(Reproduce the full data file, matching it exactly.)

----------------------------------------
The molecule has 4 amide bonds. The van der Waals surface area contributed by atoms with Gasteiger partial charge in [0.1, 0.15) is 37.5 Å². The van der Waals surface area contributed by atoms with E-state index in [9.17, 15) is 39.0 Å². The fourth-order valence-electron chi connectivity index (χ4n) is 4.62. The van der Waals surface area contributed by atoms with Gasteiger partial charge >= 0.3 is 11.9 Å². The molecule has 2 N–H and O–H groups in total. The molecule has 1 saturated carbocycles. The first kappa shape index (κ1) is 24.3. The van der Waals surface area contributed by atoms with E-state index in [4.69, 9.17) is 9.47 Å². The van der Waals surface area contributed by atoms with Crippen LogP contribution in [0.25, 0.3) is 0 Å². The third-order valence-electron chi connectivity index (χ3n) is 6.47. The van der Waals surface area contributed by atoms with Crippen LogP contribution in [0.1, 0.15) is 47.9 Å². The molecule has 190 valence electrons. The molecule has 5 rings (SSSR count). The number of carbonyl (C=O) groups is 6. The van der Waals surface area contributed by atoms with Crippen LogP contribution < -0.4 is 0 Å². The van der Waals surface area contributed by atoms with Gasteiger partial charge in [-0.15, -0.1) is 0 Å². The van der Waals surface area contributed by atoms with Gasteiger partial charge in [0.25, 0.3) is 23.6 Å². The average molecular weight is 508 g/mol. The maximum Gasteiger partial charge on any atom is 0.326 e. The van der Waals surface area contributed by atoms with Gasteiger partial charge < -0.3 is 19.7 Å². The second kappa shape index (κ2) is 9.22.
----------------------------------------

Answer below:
The molecule has 4 amide bonds. The van der Waals surface area contributed by atoms with Gasteiger partial charge in [0.1, 0.15) is 37.5 Å². The van der Waals surface area contributed by atoms with E-state index in [9.17, 15) is 39.0 Å². The fourth-order valence-electron chi connectivity index (χ4n) is 4.62. The van der Waals surface area contributed by atoms with Gasteiger partial charge >= 0.3 is 11.9 Å². The molecule has 2 N–H and O–H groups in total. The molecule has 1 saturated carbocycles. The first kappa shape index (κ1) is 24.3. The van der Waals surface area contributed by atoms with E-state index in [4.69, 9.17) is 9.47 Å². The van der Waals surface area contributed by atoms with Crippen LogP contribution in [0.25, 0.3) is 0 Å². The third-order valence-electron chi connectivity index (χ3n) is 6.47. The van der Waals surface area contributed by atoms with Crippen LogP contribution in [0.1, 0.15) is 47.9 Å². The molecule has 190 valence electrons. The molecule has 5 rings (SSSR count). The number of carbonyl (C=O) groups is 6. The van der Waals surface area contributed by atoms with Crippen LogP contribution < -0.4 is 0 Å². The van der Waals surface area contributed by atoms with Gasteiger partial charge in [-0.15, -0.1) is 0 Å². The van der Waals surface area contributed by atoms with Gasteiger partial charge in [0.25, 0.3) is 23.6 Å². The average molecular weight is 508 g/mol. The maximum Gasteiger partial charge on any atom is 0.326 e. The van der Waals surface area contributed by atoms with Gasteiger partial charge < -0.3 is 19.7 Å². The second kappa shape index (κ2) is 9.22.